A Look at Women in Iran 30 years after the Islamic Revolution

It has been 30 years since the Islamic Revolution in Iran and Western media has a slew of various features looking at Iran. The subject of many of these features is Iranian women and, the common themes in these stories are that Iranian women have made some progress, but that more progress has to be made.

There is the usual focus on hijab, with stories pointing out that hijab is mandatory. The AFP seemed particularly focused on hijab: “The Islamic republic still struggles to keep women properly covered by clamping down on defiant dressers in tight coats, with their hair tumbling out from under flimsy headscarves.” To be fair, the AFP mentions immediately afterward: “But ironically, the ubiquitous head-to-toe chador, the scarves and long coats that more liberal Western eyes view as oppressive for women have actually helped them achieve a greater presence in public life.” Vermont Public News also mentioned this: “But if the law imposing hejab were repealed tomorrow many Iranian women would continue to dress this way out of habit and religious conviction. The more universal issues for women in Iran concern legal rights and economic opportunity.” I am happy that the media finally has a more nuanced view about hijab in Iran and mentions that there are other issues that are more important to many Iranian women.

In addition to discussing hijab, the articles I read discuss how the Islamic laws put in place after the revolution took rights away from Iranian women. Honestly, I found this really disheartening, because I did get the feeling that Islam was being once again blamed for leaving women with fewer rights, instead of patriarchal interpretations of Qur’an and hadeeth, which form the basis of Islamic law. In the AFP article, the author writes: “And they still suffer from a whole raft of inequalities, much stemming from the Islamic legal concept that a woman is worth only half of what a man is. For example, under inheritance law, daughters received only half of what their brothers do.” There is no Islamic legal concept which says that a women is only worth half of what a man is. The author gets her support for this assertion by citing Qur’anic inheritance laws, which gave daughters half of what their male siblings received. However, that is not the same as saying a woman is a half a man. Additionally, there have been Muslim reformers, including Iranian ones, looking to reform inheritance rules on the basis that it was applied to a society where women did not have control over their financial affairs. However, Islam is once again made to seem monolithic.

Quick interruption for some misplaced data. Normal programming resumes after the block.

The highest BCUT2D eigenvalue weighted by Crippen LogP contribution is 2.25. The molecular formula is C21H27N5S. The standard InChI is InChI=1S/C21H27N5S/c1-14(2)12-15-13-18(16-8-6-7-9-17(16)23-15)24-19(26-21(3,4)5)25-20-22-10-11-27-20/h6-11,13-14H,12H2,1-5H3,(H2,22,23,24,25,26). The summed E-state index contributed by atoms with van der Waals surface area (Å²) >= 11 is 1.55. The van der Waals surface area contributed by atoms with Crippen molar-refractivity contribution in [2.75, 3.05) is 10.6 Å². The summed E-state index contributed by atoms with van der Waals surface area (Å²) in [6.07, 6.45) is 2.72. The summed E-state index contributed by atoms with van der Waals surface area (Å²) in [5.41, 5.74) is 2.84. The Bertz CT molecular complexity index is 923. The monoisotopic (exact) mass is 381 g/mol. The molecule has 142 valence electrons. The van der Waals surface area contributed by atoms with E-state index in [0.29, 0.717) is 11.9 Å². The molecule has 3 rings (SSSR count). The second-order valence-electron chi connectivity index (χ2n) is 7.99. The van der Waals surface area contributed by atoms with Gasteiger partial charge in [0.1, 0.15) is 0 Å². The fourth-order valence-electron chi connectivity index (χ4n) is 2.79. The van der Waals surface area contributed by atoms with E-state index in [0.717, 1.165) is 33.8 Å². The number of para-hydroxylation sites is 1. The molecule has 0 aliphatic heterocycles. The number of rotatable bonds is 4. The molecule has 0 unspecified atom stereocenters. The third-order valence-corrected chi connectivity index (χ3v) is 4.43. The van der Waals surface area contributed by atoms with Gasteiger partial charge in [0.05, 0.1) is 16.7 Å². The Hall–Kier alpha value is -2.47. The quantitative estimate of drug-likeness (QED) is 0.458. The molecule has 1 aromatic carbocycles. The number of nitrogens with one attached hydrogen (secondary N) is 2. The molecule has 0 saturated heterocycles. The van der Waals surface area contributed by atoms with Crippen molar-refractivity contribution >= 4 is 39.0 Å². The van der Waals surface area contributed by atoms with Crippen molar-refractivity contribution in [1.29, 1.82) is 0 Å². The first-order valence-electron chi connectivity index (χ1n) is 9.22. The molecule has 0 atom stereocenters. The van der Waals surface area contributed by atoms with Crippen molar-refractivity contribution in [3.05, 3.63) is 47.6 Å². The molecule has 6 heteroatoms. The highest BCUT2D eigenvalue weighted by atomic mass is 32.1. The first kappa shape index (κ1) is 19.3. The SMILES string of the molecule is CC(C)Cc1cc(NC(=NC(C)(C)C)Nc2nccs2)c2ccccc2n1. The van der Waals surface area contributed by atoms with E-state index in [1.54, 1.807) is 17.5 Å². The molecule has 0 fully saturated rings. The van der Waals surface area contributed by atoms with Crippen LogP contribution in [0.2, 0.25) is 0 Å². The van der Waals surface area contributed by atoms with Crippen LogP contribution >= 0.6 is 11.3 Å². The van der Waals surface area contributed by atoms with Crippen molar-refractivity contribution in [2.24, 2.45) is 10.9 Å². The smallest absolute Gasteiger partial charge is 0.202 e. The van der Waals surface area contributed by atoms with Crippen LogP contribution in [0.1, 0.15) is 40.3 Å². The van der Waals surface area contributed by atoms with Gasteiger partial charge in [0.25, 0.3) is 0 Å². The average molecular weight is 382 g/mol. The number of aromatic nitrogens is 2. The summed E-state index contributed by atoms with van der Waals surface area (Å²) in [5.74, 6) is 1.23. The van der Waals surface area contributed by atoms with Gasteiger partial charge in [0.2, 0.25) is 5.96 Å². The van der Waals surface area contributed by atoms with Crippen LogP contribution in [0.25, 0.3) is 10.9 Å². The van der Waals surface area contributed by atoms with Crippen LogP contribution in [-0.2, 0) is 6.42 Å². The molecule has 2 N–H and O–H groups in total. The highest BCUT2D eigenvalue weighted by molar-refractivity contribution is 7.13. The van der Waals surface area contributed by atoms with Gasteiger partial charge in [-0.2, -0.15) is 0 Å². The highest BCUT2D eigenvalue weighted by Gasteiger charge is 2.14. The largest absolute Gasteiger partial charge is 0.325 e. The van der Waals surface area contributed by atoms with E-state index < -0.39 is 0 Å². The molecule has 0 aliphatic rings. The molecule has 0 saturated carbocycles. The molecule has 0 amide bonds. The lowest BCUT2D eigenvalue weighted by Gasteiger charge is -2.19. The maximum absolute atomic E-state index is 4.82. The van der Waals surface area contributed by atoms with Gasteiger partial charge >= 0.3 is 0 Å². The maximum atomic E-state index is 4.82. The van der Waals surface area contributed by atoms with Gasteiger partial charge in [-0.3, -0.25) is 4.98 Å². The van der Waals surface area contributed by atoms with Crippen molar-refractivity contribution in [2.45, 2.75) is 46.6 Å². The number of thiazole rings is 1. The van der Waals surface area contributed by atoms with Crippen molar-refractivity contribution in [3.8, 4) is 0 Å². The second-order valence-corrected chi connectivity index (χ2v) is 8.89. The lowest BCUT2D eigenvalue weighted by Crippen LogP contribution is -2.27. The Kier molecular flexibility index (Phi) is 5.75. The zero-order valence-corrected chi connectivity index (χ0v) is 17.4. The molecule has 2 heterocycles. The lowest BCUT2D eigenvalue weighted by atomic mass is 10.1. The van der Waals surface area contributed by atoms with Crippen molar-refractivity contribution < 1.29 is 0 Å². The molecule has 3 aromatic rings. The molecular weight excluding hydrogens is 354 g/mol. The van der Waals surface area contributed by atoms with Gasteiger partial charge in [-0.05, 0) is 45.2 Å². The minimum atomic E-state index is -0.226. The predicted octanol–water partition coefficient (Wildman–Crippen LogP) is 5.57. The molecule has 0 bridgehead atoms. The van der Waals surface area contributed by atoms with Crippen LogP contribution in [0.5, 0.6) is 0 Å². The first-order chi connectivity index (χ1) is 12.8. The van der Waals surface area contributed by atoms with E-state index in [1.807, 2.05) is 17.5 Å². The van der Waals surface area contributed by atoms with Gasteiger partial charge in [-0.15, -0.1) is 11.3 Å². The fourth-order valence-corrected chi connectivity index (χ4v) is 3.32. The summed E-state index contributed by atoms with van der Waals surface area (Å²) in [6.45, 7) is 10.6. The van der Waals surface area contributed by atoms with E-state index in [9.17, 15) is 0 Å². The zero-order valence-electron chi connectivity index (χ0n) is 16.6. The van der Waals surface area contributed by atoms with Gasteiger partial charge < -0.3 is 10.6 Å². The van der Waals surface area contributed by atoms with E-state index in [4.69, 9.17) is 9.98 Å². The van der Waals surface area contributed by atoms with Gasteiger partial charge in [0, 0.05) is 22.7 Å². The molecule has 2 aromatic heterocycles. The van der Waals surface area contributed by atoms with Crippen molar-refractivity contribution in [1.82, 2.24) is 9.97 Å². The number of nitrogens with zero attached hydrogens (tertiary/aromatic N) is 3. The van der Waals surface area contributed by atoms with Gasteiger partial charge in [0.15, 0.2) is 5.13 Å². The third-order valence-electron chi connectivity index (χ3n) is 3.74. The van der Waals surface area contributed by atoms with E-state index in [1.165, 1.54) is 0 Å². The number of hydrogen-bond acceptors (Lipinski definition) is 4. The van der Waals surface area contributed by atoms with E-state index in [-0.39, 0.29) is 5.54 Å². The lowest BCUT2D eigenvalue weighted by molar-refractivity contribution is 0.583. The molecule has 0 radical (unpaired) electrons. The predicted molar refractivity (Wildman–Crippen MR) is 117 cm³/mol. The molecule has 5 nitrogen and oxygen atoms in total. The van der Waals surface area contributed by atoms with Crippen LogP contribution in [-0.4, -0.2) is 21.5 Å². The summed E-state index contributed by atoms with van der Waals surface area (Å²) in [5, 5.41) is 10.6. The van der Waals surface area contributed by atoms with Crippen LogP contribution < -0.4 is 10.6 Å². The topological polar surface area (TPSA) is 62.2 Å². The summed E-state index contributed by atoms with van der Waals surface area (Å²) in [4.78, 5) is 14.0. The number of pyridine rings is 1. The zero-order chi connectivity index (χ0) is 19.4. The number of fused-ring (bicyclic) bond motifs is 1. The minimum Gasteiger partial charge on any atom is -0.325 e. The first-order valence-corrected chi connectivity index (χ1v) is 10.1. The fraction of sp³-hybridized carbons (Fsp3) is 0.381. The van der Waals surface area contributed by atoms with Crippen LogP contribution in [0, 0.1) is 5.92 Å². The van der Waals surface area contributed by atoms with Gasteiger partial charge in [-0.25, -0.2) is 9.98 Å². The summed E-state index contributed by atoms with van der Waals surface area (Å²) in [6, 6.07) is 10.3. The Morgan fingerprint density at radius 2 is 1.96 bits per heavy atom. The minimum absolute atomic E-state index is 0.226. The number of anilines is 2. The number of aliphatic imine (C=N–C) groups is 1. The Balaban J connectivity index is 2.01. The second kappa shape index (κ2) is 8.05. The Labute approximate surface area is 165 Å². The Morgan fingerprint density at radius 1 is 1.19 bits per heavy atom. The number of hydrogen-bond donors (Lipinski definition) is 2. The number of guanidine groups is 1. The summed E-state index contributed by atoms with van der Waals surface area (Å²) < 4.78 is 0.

The BBC also quotes an Iranian lawyer who believes that women’s issues cannot be dealt with in an Islamic regime:

Giti Pourfazel, a lawyer and female activist, believes those liberty-seeking women who supported the Islamic revolution were unaware of the true nature of a religious state.

“Some women felt they would stand a better chance of achieving their demands if they could emancipate themselves from political entanglements, but it was too late when they realised that a religious regime, due to its boundaries, could hardly deal with women’s issues intellectually.

“Women had already hit home some of their demands but lost them after the revolution, such as the Family Law, which was annulled immediately after the revolution. The reason was women were rallying under a religious flag, which had other priorities and ignored female rights.”

This quote seems troubling to say the least. It seems to provide little hope to those women who want a religious regime but also want their rights; plus, it makes women who supported the revolution seem like they had no idea what they were doing.

While I cringed at some of the ideas about Islam and women, a bright spot in the coverage was the mention of Iranian activists, men and women. Of course, there was mention of Shirin Ebadi, the Nobel Laureate who has been a staunch supporter of women’s rights and human rights in Iran. There was also mention of former president Mohammad Khatami, who was elected in part because of a pro-woman agenda. There was also mention of the rights achievements that Iranian women have gained during the last 30 years: more Iranian women attend university now. In fact, they account for 60% of Iranian university students. Women have served in cabinet positions and in municipal and local governments. And more women have their own businesses.